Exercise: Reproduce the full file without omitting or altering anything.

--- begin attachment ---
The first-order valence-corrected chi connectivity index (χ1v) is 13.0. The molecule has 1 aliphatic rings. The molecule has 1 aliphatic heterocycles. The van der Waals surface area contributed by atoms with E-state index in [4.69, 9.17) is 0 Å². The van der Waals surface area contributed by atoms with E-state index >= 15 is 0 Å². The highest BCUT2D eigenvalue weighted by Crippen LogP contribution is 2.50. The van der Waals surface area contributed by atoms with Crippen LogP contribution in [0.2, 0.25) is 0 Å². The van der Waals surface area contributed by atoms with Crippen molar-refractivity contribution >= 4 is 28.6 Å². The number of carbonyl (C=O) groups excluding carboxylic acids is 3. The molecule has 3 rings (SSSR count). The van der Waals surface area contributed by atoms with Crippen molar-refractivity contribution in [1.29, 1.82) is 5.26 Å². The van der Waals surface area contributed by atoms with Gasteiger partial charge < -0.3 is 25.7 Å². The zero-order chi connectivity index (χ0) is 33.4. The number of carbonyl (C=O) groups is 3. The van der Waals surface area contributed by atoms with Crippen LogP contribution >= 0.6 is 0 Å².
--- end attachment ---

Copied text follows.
The first-order valence-corrected chi connectivity index (χ1v) is 13.0. The molecule has 1 aliphatic rings. The molecule has 1 aliphatic heterocycles. The van der Waals surface area contributed by atoms with E-state index in [4.69, 9.17) is 0 Å². The van der Waals surface area contributed by atoms with E-state index >= 15 is 0 Å². The highest BCUT2D eigenvalue weighted by Crippen LogP contribution is 2.50. The van der Waals surface area contributed by atoms with Crippen LogP contribution in [0.2, 0.25) is 0 Å². The van der Waals surface area contributed by atoms with Crippen molar-refractivity contribution >= 4 is 28.6 Å². The number of carbonyl (C=O) groups excluding carboxylic acids is 3. The molecule has 3 rings (SSSR count). The van der Waals surface area contributed by atoms with Crippen molar-refractivity contribution in [1.29, 1.82) is 5.26 Å². The van der Waals surface area contributed by atoms with Gasteiger partial charge < -0.3 is 25.7 Å². The zero-order chi connectivity index (χ0) is 33.4. The number of carbonyl (C=O) groups is 3. The van der Waals surface area contributed by atoms with Crippen LogP contribution >= 0.6 is 0 Å².